Op-ed: What’s at stake? Only the quality of education at CSU

Julian Madison

Julian Madison

The great W.E.B. DuBois wrote, “Education must keep broad ideals before it, and never forget it is dealing with souls and not with dollars.”

This is the problem facing Connecticut State University (CSU). The ill-conceived reorganization resulting in the initially named ConnSCU, was born from vendettas waged by two powerful people in the state. That they avenged perceived slights by combining CSU with the community colleges will result in a lack of options for current high school students who wish to earn a degree from a legitimate four-year university.

Op-ed submit bugRecently, the ConnSCU Board of Regents announced it was working with a hired gun called the Boston Consulting Group (BCG). Its purpose is to lead the way in an unnecessary reorganization of the reorganization desired by BOR President Gregory Gray. The BCG was apparently hired to make “recommendations” that Gray has already decided on, and use these “recommendations” to make changes to CSU and the community colleges. By doing this, Gray can deflect criticism by hiding behind the BCG.

The legislature’s Appropriations Committee already turned down President Gray’s request to control all the block grants to the colleges, but this still remains a goal. Knowing Gray’s biases, few doubt that CSU will receive a modicum of money, forcing severe cuts among faculty, staff, programs and departments while giving most of the block grants to the community colleges. Unlike the University of Connecticut, which has a state license to spend, CSU has stayed within its small budget. Still, it is believed that the BOR will further gut CSU.

It is no secret that President Gray considers the Connecticut State University American Association of University Professors (CSU-AAUP) a thorn in his side. Their attempts to force the BOR to uphold contractual agreements is anathema to Gray’s desire to gain absolute control of all money as well as ConnSCU’s direction. Since the reorganization, something that nearly all CSU and community college faculty and administrators still oppose, the BOR has never advocated for CSU. Instead, its appearances before the legislature concerned attempts to gain more control while opposing initiatives giving students and faculty larger voices regarding the system’s direction.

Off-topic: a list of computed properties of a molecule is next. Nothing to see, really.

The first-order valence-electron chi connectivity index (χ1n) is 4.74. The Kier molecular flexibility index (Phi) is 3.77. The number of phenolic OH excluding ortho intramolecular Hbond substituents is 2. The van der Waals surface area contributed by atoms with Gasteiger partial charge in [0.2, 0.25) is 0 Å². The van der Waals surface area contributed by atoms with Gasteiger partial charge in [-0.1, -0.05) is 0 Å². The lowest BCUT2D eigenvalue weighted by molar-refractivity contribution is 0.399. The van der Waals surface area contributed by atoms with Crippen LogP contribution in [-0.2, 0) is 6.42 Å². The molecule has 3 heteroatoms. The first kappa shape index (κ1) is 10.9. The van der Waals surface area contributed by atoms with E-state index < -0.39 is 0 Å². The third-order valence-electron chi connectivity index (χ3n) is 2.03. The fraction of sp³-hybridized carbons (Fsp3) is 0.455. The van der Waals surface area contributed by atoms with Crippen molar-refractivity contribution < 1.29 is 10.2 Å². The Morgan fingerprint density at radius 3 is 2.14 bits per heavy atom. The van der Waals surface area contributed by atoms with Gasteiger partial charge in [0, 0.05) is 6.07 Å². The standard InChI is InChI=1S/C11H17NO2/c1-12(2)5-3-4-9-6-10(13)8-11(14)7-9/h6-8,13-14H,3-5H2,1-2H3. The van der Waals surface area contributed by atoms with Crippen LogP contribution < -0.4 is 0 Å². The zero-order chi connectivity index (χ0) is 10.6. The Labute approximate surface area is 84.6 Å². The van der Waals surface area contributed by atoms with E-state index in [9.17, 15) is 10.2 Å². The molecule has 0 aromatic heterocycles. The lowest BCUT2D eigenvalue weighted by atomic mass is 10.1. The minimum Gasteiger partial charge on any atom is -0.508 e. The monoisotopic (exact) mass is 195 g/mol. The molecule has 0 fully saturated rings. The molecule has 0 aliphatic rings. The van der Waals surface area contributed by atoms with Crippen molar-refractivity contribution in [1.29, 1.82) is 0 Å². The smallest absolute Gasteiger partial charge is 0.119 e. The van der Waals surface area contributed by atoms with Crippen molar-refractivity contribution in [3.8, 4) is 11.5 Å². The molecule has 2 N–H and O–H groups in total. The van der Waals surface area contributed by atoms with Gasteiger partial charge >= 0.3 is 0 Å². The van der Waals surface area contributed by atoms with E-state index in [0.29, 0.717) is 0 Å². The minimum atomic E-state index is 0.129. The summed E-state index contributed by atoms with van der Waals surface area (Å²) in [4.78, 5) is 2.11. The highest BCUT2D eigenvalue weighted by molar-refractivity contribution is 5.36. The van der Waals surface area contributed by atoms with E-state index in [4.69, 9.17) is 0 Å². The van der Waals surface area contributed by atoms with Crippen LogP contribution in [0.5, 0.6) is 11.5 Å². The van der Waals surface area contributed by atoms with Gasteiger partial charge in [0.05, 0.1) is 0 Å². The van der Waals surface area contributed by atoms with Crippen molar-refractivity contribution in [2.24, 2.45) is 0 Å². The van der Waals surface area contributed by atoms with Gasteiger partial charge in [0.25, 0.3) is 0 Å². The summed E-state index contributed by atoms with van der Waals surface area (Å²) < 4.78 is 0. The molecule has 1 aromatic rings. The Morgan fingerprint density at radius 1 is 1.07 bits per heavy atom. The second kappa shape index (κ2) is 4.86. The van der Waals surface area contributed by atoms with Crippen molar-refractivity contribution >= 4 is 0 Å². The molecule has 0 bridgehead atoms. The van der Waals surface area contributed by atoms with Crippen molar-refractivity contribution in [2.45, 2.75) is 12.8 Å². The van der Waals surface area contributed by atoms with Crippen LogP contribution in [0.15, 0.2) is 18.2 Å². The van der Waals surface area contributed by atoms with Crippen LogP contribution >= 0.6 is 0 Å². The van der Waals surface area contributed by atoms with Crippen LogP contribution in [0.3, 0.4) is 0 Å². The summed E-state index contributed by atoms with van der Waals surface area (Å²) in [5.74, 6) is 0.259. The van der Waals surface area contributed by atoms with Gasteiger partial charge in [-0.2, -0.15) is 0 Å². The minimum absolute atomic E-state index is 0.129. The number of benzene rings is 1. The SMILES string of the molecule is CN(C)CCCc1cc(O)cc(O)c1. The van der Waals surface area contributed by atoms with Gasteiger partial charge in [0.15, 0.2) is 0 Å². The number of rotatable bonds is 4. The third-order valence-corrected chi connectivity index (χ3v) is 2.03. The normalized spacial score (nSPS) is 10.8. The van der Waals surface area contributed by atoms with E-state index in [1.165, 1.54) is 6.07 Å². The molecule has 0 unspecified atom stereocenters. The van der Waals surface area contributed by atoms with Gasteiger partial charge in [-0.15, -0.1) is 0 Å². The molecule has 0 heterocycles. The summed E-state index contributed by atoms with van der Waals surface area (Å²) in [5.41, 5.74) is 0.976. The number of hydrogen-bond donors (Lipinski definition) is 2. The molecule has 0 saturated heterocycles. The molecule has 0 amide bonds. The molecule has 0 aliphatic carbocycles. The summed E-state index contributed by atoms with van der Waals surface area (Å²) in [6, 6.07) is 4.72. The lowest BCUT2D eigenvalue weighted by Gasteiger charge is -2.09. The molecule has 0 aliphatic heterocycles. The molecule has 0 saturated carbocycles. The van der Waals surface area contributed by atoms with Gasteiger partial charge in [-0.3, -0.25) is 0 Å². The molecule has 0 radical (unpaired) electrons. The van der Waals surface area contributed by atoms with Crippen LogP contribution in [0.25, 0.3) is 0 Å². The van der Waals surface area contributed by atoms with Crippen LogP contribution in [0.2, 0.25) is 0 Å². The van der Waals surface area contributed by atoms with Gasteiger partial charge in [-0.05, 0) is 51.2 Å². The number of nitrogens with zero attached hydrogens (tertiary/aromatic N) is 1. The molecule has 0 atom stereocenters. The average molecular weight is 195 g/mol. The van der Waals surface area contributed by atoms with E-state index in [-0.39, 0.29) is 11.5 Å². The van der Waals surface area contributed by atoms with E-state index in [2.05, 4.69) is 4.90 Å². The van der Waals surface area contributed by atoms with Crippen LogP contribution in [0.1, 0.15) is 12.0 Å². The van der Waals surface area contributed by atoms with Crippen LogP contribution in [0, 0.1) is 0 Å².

Meanwhile, the BCG’s past is full of union busting, downsizing and changing public school districts (the Philadelphia school system is in a shambles thanks to the BCG), and advocating the firing of educators and replacing them with less qualified teachers while lowering the quality of education. The BCG and other similar firms are finding that colleges represent a brave, and lucrative, new world.

President Gray’s plans will destroy the quality of education at CSU. Connecticut State’s excellent faculty spend long hours teaching, advising, tutoring and mentoring students while simultaneously researching and writing to keep up in their fields and passing the benefits of their research on to their students. The unnecessary slashing of programs and entire departments and the subsequent loss of staff and faculty means the end of these and other provided services that benefit students. Obviously, student education will suffer.

Under the BCG’s guidance, curriculum, always the domain of faculty in nearly every college in the world, will be at the mercy of people who have never taught and have no idea what goes on in the classroom. Classes will be taught the same way with the same material by part-time faculty who fear for their jobs. Allowing the BOR to dictate the curriculum will stultify students’ intellectual growth.

Controlling the curriculum will allow the BOR to replace experts in their fields with mostly part-time teachers who do not have doctorates while turning CSU into a glorified upper-level community college. If high school students from Hartford, New Haven, Branford, Madison, Manchester, Danbury, Willimantic, New Britain and other cities and towns around the state, wish to go to a legitimate in-state four-year public collegiate institution and cannot get into the University of Connecticut, where can they go? The simple answer is no place.

The future of the state is at stake. Students must have the option of attending a four-year college and should be accommodated when they have neither the money nor the confidence to apply to places like Yale or are not accepted by UConn. Since most UConn students leave the state upon graduation, future leadership has to come from other places, notably CSU. But without CSU as a legitimate option for a four-year degree, the state will suffer from a larger uneducated workforce and poor leadership for years to come.

Rocky Hill resident Julian Madison is a council member of the SCSU-AAUP and CSU-AAUP. He is an associate professor of history at Southern Connecticut State University.    

 

Comments

comments